Two Plead Guilty in 'Pay-to-Stay' Sham College Case

September 29, 2016

Two international-student recruiters pleaded guilty to one count each of conspiracy to commit visa fraud in relation to their recruitment of foreign nationals to the University of Northern New Jersey, a sham “pay-to-stay” college created by the federal government as part of a sting operation.

The U.S. Attorney’s Office for the District of New Jersey said in a press release that Harpreet Sachdeva, 26, of Somerset, N.J., and Sanjeev Sukhija, 35, of North Brunswick, N.J., were employed by an international student recruiting agency called Right OPT, where they advised foreign nationals that they could, for a fee, enroll in UNNJ without having to attend classes as a way to fraudulently maintain their visa status in the U.S.

Sachdeva and Sukhija were also accused of conspiring to obtain fraudulent work authorizations for some of their clients, and, according to the press release, “admitted that their intention was to profit from the scheme by outsourcing these foreign individuals through Right OPT as information technology consultants with various businesses in the United States for commissions.”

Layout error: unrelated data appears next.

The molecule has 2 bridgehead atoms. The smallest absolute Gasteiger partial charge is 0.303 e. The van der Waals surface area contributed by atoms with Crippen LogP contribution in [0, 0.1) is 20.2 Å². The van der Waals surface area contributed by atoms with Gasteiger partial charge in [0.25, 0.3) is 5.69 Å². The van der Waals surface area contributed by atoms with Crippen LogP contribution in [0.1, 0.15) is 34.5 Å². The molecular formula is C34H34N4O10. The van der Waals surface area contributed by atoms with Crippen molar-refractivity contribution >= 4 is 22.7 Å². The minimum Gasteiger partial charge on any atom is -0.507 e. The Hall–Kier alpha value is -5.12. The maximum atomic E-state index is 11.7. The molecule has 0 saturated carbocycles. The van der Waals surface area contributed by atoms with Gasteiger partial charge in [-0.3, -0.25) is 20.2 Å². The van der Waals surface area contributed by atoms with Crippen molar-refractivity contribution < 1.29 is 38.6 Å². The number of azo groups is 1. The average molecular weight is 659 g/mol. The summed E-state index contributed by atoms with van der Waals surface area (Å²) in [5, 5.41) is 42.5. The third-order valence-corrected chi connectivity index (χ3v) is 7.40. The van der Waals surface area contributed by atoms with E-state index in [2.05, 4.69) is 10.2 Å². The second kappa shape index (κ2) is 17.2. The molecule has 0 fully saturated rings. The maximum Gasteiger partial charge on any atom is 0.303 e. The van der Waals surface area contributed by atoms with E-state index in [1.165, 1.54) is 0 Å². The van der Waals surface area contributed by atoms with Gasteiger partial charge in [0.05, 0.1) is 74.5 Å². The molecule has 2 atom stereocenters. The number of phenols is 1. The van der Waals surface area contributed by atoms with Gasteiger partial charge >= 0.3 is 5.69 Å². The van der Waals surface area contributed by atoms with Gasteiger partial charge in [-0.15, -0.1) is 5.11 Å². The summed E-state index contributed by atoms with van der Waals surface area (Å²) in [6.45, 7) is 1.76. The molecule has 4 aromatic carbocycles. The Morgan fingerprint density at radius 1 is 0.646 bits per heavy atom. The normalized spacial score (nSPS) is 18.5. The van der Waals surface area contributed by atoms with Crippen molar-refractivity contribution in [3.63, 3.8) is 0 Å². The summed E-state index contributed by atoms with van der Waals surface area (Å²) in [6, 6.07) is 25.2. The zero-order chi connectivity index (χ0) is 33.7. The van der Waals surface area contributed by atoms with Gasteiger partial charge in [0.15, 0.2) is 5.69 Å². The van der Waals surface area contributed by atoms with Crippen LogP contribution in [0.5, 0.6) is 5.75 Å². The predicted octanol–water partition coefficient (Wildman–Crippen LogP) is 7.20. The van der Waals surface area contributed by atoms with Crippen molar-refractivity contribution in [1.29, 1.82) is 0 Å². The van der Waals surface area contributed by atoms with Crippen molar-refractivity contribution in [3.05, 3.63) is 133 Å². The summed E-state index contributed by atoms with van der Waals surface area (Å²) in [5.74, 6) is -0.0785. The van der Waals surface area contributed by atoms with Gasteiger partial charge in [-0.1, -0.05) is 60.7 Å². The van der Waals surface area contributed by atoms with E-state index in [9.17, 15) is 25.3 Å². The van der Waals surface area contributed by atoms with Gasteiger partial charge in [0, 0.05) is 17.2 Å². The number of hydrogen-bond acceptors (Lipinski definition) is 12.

“In total,” the release states, “Sachdeva, Sukhija and others fraudulently maintained and attempted to obtain approximately 45 student visas and/or work authorizations.”

Sachdeva and Sukhija are scheduled to be sentenced in January. The maximum penalty for conspiracy to commit visa fraud is five years in prison and a $250,000 fine.


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